The atmosphere in Berlin that Saturday was the last straw for Busch and his colleagues, who had to hold their rehearsal at the height of the disturbances. ‘On the way to the church, they saw people smearing stores with swastikas’, said Lotte Busch, ‘and on the way back they saw the mob again.’ The effort of concentrating their minds on Haydn’s most elevated music was harrowing in the circumstances, but a reviewer concluded: ‘The Busch Quartet played the profound pieces […] with the beautiful combination of expression and objectivity that distinguishes its interpretations of classical music’. […] After the concert, the players were openly saying that they could no longer work in Germany. Members of the audience who had come backstage, many of them Jews, were tearfully pleading: ‘You must not leave us. Now we need you more than ever’. But the die was cast. […] Years later Gösta Andreasson reminisced to his opposite number in the Amadeus Quartet, Siegmund Nissel, that Busch called the others to his hotel room at 2.00 or 3.00 in the morning to make their final, agonising decision. Irene Serkin-Busch remembered that her father telegraphed to a few German concert organisations that very night from Berlin, to cancel imminent performances. And Maltschi Serkin, who was staying in the Riehen house, testified that

Frieda was a very impulsive person. Busch, on the other hand, was very quiet but when he was in a rage, he was like an element. He was so enraged that when Frieda saw him in that state, she just quietly packed the suitcases and took him home. If he had shown the rage that was in him, he would have ended up in a concentration camp.

On their way back to Basel, Adolf, Frieda and Rudi were waiting for a train connection at Frankfurt station when they ran into Gustav Havemann. This was the man who in 1932, with the composers Paul Graener and Max Trapp, had proposed forming a Musikkammer to embrace the whole profession, demanding that it should be politically and racially pure – which meant devoid of Communists and Jews. […] ‘The movement is not directed against artists such as Serkin’, he now tried to assure Busch who, with the memory of the anti-Semitic demonstration at the Düsseldorf sonata recital still fresh, angrily brushed him aside. […] At home in Riehen later that day, Adolf was examined by his physician, who diagnosed a severe depression and said he must on no account play in public for the time being. Next day he telegraphed to the organisers of concerts scheduled for Breslau, Darmstadt, Frankfurt and Bremen: ‘Impossible to come, sadly. Letter follows’. The letter, copies of which were sent to the press and interested parties such as HMV, read:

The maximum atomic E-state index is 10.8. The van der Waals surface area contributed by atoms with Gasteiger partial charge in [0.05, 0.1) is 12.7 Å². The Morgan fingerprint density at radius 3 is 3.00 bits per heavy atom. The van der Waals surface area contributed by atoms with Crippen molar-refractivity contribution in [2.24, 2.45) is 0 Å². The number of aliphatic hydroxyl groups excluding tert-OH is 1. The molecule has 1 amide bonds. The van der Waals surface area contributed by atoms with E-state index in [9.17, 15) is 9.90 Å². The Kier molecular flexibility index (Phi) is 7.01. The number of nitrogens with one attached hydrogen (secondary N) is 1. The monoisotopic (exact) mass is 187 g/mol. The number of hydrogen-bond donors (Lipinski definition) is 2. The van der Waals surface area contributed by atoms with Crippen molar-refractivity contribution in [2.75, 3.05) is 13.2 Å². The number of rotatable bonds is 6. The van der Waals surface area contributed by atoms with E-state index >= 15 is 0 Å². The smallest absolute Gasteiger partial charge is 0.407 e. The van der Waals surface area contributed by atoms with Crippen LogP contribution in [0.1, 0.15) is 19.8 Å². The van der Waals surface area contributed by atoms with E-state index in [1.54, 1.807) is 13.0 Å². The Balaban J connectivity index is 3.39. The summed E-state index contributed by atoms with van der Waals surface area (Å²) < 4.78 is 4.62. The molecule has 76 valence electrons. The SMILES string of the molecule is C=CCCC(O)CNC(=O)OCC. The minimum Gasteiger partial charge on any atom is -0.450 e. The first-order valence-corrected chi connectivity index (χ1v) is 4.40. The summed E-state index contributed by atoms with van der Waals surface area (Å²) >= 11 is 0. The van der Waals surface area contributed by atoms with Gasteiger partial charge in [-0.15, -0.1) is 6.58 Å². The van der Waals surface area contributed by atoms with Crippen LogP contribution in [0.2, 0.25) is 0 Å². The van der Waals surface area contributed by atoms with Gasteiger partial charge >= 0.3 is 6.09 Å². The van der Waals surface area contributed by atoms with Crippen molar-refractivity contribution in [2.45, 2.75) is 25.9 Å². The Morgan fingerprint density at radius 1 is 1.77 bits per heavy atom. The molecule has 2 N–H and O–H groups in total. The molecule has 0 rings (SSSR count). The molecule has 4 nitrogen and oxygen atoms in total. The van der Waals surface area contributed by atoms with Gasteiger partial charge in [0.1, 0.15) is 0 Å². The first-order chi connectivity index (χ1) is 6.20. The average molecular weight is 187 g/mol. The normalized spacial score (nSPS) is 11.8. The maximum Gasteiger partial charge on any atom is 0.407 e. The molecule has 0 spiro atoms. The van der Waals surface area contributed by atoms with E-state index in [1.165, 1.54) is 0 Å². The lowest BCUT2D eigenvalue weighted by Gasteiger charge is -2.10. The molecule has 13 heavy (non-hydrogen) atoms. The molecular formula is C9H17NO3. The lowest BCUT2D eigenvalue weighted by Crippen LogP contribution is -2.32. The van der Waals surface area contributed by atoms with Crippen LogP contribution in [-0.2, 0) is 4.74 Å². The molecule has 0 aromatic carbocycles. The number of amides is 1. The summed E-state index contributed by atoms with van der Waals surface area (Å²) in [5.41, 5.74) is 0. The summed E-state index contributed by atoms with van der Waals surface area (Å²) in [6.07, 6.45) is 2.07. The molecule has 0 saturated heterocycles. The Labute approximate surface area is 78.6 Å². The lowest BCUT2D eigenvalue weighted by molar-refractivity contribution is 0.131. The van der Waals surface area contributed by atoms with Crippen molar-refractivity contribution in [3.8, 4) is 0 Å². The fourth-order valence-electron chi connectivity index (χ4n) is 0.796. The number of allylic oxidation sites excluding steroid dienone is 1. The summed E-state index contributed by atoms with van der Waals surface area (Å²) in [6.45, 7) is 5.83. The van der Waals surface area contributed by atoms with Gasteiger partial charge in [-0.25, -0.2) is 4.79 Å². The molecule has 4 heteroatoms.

I am sorry that with my sudden telegraphic cancellation I necessarily placed you in a disagreeable situation. Because of the impression made on me by the actions of my Christian compatriots against German Jews, which are aimed at displacing Jews from their professional occupations and robbing them of their honour, I am at the end of my spiritual and physical strength, so that I find it necessary to break off my concert tour in Germany.

Adolf Busch: The Life of an Honest Musician by Tully Potter will be published shortly by Toccata Press as a two-volume set with two CDs of Busch's music, both as a performer and a composer. It is available from all good booksellers.